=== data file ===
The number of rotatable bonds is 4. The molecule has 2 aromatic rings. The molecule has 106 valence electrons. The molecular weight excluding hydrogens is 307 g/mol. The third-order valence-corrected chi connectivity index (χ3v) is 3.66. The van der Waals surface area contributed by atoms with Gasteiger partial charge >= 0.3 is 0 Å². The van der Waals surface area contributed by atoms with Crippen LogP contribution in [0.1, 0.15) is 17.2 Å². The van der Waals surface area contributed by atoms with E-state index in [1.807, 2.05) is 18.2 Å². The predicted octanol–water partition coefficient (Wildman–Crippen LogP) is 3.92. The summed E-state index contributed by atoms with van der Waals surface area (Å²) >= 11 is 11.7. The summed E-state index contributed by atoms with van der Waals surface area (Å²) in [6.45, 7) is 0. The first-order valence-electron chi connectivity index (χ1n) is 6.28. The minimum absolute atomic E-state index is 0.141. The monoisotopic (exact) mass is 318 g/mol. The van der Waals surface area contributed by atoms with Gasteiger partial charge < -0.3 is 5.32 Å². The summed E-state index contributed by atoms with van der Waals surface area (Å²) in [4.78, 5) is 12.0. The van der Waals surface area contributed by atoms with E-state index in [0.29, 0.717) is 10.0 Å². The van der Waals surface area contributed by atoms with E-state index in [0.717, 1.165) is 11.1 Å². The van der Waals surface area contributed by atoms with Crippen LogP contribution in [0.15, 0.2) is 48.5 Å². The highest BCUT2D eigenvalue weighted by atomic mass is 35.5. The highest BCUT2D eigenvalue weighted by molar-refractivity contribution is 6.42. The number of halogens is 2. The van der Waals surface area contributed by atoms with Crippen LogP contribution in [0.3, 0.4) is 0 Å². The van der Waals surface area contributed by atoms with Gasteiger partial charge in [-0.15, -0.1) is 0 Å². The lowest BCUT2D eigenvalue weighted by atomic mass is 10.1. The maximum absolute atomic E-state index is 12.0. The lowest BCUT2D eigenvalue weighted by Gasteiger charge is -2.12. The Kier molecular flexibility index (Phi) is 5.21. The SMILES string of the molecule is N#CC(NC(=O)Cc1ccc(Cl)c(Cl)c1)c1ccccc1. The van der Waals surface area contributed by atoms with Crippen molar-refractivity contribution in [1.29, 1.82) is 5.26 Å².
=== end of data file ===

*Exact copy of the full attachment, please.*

The number of rotatable bonds is 4. The molecule has 2 aromatic rings. The molecule has 106 valence electrons. The molecular weight excluding hydrogens is 307 g/mol. The third-order valence-corrected chi connectivity index (χ3v) is 3.66. The van der Waals surface area contributed by atoms with Gasteiger partial charge >= 0.3 is 0 Å². The van der Waals surface area contributed by atoms with Crippen LogP contribution in [0.1, 0.15) is 17.2 Å². The van der Waals surface area contributed by atoms with E-state index in [1.807, 2.05) is 18.2 Å². The predicted octanol–water partition coefficient (Wildman–Crippen LogP) is 3.92. The summed E-state index contributed by atoms with van der Waals surface area (Å²) >= 11 is 11.7. The summed E-state index contributed by atoms with van der Waals surface area (Å²) in [6.45, 7) is 0. The first-order valence-electron chi connectivity index (χ1n) is 6.28. The minimum absolute atomic E-state index is 0.141. The monoisotopic (exact) mass is 318 g/mol. The van der Waals surface area contributed by atoms with Gasteiger partial charge < -0.3 is 5.32 Å². The summed E-state index contributed by atoms with van der Waals surface area (Å²) in [4.78, 5) is 12.0. The van der Waals surface area contributed by atoms with E-state index in [0.29, 0.717) is 10.0 Å². The van der Waals surface area contributed by atoms with E-state index in [0.717, 1.165) is 11.1 Å². The van der Waals surface area contributed by atoms with Crippen LogP contribution in [0.15, 0.2) is 48.5 Å². The highest BCUT2D eigenvalue weighted by atomic mass is 35.5. The highest BCUT2D eigenvalue weighted by molar-refractivity contribution is 6.42. The number of halogens is 2. The van der Waals surface area contributed by atoms with Crippen LogP contribution in [0.3, 0.4) is 0 Å². The van der Waals surface area contributed by atoms with Gasteiger partial charge in [-0.15, -0.1) is 0 Å². The lowest BCUT2D eigenvalue weighted by atomic mass is 10.1. The maximum absolute atomic E-state index is 12.0. The lowest BCUT2D eigenvalue weighted by Gasteiger charge is -2.12. The Kier molecular flexibility index (Phi) is 5.21. The SMILES string of the molecule is N#CC(NC(=O)Cc1ccc(Cl)c(Cl)c1)c1ccccc1. The van der Waals surface area contributed by atoms with Crippen molar-refractivity contribution in [1.29, 1.82) is 5.26 Å².